4. To ask the Scottish Government how it plans to support community groups to ensure that they leave a cultural legacy from their year of young people activities. (S5O-02180)
A great deal of activity is currently under way to make this year a catalyst for new ways of working with young people at a local level. Through our create18 fund, the Government is supporting young people to work with community groups throughout Scotland to plan and deliver high-quality community events, helping young people to showcase their talents and contributions to their local communities and helping to change attitudes to and perceptions of young people.
We are also working with local authorities to give young people the opportunity to have their voices heard and to create a lasting cultural change by putting young people at the heart of local decision making and the co-design of the services that they use.
Groups such as the universal connections centres in Rutherglen and Cambuslang and terminal one in Blantyre have events planned throughout the year to mark the year of young people, from the forever young event in Cambuslang to the musical showcase featuring children from across my constituency of Rutherglen. It is good to see local groups fully on board with this great initiative. Can the minister advise on whether a legacy evaluation will be undertaken to measure the success of this year of young people, in order to learn positive lessons for the next themed year in 2020?
We are developing an evaluation framework for the year of young people, which will ensure that the aims, objectives and outcomes of the year are met, and that will also measure the success of co-designing Scottish Government policies to create a lasting legacy beyond 2018. All of that complements the evaluation that YoungScot is leading, which is looking at the overall co-design element of the year. The Scottish Government is certainly committed to ensuring that the programme of themed years engages with young people, and it will continue to invite representatives from children’s and young people’s organisations to join us directly and make sure that their interests are fully represented.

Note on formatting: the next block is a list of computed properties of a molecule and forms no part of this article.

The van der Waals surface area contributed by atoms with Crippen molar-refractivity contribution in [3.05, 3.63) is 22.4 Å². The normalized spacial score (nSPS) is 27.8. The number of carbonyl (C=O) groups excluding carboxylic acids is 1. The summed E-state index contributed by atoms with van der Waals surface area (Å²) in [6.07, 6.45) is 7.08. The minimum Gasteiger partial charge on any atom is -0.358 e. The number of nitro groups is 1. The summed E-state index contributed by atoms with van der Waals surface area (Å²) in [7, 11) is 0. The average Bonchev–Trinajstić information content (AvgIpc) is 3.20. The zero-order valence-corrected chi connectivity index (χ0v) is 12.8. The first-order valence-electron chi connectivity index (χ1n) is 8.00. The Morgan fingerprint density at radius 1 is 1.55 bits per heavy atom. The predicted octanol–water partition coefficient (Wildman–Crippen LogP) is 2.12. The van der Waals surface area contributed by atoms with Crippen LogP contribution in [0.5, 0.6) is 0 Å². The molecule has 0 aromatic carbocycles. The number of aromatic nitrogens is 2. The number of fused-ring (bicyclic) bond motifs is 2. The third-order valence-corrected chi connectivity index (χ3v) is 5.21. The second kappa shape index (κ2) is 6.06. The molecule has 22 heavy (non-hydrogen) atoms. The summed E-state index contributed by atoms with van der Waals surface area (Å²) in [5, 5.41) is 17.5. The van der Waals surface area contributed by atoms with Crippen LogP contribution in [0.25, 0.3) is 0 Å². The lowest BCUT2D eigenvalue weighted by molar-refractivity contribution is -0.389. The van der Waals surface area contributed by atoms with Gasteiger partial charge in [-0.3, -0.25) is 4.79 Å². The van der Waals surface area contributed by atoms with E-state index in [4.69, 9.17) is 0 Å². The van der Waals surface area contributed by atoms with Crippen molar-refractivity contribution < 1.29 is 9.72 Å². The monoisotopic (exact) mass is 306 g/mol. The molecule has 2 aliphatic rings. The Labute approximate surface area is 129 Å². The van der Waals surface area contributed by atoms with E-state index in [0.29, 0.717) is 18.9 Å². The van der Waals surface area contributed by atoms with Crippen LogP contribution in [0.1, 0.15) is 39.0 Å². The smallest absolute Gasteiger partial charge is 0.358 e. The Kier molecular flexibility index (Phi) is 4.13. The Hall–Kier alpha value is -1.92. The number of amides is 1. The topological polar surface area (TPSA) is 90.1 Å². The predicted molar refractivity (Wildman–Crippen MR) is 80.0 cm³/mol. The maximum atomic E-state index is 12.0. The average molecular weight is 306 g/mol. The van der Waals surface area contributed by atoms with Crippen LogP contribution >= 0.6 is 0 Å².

One community group that is already doing invaluable work to support young people on the islands that I represent is the Orkney Youth Cafe. Unfortunately, if funding difficulties are not resolved by the autumn, the doors of the youth cafe could close. Therefore, I ask the minister to ask his officials to engage directly with the board of the youth cafe to ensure that one of the legacies of the year of young people is not the closure of that vital facility.
Although I have not been involved personally with that particular organisation, I am happy to accede to the member’s request and ensure that officials meet him and the board to see whether there are any opportunities for a conversation that would be helpful.
For community groups to deliver invaluable cultural benefit, support from qualified youth workers is needed. However, is the minister aware that in evidence to the Local Government and Communities Committee last year, Unison Scotland stated that youth worker jobs have been substantially cut across Scotland? Does he agree that job losses in services will leave a negative legacy in communities that have suffered the brunt of those austerity cuts?
Clearly, the contribution of youth workers is very important to a number of the programmes that we are mentioning. In some cases, they will be employees of local authorities, and I do not wish to repeat the points that I made earlier. However, the Scottish Government is always willing to work with all who seek to promote the value of not just youth workers but the people with whom they work.